Nov. 4, 2005 The Convention on International Trade in Endangered Species of Wild Fauna and Flora (CITES) is supposed to help governments conserve endangered species by regulating the international sale and transport of wildlife.
However, a new study by scientists from Conservation International and the World Wildlife Fund shows that in some cases, the figures for trade recorded by CITES vary wildly from records kept by the U.S. Customs Service. Their findings indicate the U.S. system for tracking endangered wildlife is failing to properly register the actual numbers of plants and animals involved.
According to the study, published in the journal Conservation Biology, the CITES and U.S. Customs figures for imports and exports of certain species should be the same, but vary by as much as 5,200 percent. In all cases studied, CITES and Customs reported substantially different trade volumes for all species.
"To solve any problem, it's important to understand the problem first. Our findings suggest that we don't know as much as we must about the international wildlife trade to conserve endangered species," said Art Blundell, the study's lead author and Center for Applied Biodiversity Science fellow at Conservation International.
The study represents a groundbreaking new dimension to the debate over the regulation and trade of endangered species. Such widely divergent data suggest widespread inaccuracies in recordkeeping, and without accurate information, sound policy and financial allocation decisions become problematic, making conservation less effective.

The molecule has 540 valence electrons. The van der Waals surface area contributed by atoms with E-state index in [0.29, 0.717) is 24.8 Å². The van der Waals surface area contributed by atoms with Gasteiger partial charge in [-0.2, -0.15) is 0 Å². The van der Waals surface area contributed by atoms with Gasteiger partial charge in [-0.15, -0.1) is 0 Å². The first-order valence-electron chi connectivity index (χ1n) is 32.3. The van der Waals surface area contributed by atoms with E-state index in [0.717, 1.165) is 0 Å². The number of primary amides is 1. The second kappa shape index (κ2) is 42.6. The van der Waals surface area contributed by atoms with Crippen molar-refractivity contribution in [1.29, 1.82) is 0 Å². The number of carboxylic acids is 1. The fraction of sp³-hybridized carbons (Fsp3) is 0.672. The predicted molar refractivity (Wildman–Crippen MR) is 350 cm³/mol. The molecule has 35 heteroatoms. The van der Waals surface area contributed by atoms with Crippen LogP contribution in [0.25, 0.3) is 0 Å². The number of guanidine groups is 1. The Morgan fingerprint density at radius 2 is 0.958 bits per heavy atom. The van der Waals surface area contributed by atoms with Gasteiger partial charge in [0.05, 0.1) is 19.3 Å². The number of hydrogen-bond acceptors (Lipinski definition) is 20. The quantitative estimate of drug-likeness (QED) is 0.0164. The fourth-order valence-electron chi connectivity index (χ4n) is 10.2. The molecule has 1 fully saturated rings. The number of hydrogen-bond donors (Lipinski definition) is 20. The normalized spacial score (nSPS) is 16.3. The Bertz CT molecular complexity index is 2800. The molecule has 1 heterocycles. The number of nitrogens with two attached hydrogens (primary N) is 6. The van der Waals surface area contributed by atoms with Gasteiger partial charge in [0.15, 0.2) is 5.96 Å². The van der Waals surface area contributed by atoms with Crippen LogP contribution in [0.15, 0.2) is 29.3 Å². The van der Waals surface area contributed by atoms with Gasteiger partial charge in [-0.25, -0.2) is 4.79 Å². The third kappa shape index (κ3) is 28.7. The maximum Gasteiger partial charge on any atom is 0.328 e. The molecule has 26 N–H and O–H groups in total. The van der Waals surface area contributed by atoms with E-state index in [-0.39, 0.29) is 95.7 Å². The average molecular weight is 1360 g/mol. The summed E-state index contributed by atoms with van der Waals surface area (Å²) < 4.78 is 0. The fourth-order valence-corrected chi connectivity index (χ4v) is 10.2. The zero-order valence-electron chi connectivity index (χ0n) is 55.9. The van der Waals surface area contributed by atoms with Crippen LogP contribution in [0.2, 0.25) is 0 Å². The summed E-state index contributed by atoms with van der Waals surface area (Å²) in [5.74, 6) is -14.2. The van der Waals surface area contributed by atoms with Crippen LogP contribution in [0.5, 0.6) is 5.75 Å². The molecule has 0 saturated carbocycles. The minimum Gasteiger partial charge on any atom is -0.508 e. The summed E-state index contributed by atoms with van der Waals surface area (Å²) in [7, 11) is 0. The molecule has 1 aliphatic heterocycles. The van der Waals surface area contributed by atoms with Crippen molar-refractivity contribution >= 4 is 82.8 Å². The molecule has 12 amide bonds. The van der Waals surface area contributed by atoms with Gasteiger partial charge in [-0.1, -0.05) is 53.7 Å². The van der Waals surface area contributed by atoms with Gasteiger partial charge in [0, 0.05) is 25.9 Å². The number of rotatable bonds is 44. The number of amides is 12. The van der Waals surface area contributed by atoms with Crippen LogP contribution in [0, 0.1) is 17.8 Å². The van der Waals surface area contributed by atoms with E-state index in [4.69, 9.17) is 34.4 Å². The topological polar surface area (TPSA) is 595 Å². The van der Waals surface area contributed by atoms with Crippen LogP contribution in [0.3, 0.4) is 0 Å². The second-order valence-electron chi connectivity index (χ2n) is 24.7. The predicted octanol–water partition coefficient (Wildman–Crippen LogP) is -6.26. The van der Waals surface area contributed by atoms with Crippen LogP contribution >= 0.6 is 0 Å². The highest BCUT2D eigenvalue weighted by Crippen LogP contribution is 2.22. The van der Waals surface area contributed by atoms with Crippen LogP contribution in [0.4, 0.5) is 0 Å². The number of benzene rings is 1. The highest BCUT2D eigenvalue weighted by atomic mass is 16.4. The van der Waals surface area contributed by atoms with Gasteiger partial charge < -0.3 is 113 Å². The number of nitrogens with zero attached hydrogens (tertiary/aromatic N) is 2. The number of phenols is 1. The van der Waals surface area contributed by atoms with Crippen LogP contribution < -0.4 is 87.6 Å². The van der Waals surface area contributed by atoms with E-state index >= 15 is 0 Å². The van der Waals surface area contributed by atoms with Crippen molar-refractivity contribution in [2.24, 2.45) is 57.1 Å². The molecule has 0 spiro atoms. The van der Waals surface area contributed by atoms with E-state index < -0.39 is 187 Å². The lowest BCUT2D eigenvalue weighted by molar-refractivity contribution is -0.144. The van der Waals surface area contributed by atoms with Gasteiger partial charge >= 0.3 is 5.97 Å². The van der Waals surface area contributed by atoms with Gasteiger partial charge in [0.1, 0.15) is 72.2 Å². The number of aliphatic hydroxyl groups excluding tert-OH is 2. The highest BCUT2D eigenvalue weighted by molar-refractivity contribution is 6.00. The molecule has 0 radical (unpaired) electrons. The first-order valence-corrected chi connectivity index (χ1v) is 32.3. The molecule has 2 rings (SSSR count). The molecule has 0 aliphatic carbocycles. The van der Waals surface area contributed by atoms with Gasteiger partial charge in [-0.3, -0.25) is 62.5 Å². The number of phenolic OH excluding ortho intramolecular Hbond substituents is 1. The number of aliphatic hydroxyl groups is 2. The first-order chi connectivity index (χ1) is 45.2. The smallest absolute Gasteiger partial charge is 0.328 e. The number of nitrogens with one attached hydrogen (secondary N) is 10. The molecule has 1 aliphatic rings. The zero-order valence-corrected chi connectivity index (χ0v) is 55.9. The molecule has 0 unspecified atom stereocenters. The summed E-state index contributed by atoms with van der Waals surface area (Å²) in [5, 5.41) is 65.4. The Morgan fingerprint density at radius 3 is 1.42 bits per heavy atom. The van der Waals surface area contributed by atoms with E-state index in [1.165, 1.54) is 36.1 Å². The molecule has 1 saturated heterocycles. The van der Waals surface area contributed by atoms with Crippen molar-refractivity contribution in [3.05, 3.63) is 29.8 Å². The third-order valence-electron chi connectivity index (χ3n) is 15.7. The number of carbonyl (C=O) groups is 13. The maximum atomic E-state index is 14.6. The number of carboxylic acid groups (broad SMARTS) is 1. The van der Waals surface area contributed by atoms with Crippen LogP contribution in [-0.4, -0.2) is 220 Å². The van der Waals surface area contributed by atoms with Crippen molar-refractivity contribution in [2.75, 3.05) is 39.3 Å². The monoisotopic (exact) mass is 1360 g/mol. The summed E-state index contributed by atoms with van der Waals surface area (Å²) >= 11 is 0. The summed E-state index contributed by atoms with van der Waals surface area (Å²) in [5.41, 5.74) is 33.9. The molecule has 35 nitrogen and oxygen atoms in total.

"Scientists have long recognized that targeted exploitation of wildlife for international trade is an important cause of biodiversity loss. The question has always been 'how important?' Our findings suggest that the international wildlife trade may be a bigger threat than we've generally thought," said Mike Mascia, senior social scientist with the WWF's Conservation Science Program and the study's co-author.
Although Customs and CITES do not collect data for the purpose of direct comparison, Blundell and Mascia identified five sets of species -- conch, caviar, live coral, cultivated ginseng, and mahogany -- in which the two monitoring systems measured trade in similar categories, making valid comparisons possible. The five groups analyzed represent more than 2,000 species, or 6 percent of the approximately 33,600 species currently under CITES regulation.
The study identified several factors contributing to the widespread discrepancies between Customs and CITES data. Smuggling is one known cause. Also problematic are pervasive and often random recording errors, such as typographic mistakes, data entries that lack measurement units [e.g., kilograms, tons, etc.], and miscategorization of shipments. The authors find the diverging figures troubling because of the United States' standing as the world's largest consumer of endangered species.
The research also showed that the differing figures kept by CITES and U.S. Customs followed no pattern. In some cases, CITES recorded more trade of a certain wildlife group than U.S. Customs, while for others, the situation was reversed.
Fortunately, solutions are possible. To increase precision and reduce smuggling, the authors suggest that agencies should use the same categories for recording wildlife trade and should share information more rapidly; they should be better trained; and wherever possible, the systems should be automated. .
"As the U.S. government agency responsible for CITES, the Fish and Wildlife Service should be given the resources it needs to track the wildlife trade properly," Blundell said. "Accurate wildlife trade monitoring will require creative thinking by all parties -- especially government agencies, conservation organizations, and wildlife traders in the U.S. and abroad."
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